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Editorials

Our View: NIU program scores highly in community


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One goal for every person, family or business living or operating in a community should be to make that community a better place to live.

Various ways exist to accomplish that goal. Some are small and require little effort. Some are large and ambitious. All are important.

A pilot program at Northern Illinois University will certainly make DeKalb County a better place to live by offering students tuition waivers in exchange for community service.

The Huskie Service Scholars program provides low-income and first-generation students a $1,132 tuition waiver. To receive the waiver, a student must perform 300 hours of community service. Groups of three freshmen or first-year transfer students are paired with a mentor who has been on campus for at least one year.

The program has joined with six campus organizations that already have mentor programs in place: the Asian American Center, the Center for Black Studies, CHANCE, the Latino Resource Center, the Office of Pre-Collegiate Programs and Student Support Services.

“We’re looking for it to instill some engagement in the students and to receive some support, as well,” said Stormie Surles, a graduate assistant in the Office of Student Engagement and Experiential Learning, which is launching the Huskie Service Scholars program. “It’s a win-win situation.”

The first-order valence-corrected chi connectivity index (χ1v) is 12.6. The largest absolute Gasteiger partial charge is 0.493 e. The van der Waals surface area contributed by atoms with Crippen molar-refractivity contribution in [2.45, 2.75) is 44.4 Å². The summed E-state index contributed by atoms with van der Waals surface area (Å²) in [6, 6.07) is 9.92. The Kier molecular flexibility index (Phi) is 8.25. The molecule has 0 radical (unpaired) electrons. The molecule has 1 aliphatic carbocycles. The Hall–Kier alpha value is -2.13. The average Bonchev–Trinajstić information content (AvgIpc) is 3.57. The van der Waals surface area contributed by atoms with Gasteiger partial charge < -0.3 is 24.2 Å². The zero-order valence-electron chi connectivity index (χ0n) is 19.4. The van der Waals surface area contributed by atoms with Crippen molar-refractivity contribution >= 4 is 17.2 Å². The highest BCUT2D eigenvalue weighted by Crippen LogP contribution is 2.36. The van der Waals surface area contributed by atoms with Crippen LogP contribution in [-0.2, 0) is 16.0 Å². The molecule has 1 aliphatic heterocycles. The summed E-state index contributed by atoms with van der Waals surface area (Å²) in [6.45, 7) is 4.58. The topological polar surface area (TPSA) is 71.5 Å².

Indeed it is.

There are a number of benefits to this program, all of which improve our community.

The students participating receive much-needed tuition assistance while becoming more acclimated to the community. By being placed in groups of four, these students are introduced to more people on campus, making the transition to life in DeKalb that much easier. Doing the community service work instills a sense of pride and teaches students at an impressionable age the importance of community service.

“We’re really looking to serve low-income and first-generation students and become a support system for those students,” said Julia Spears, director of the Office of Student Engagement and Experiential Learning.

The community service work – whether it’s volunteering time at a local social service agency or picking up trash from the side of the road – helps the community.

NIU has enough money this year to support six teams of four. Spears hopes a federal grant next year will assist the program.

If you are a student interested in the program or a community member with service opportunities, call Spears at 815-753-8152 or email her at jspears1@niu.edu.

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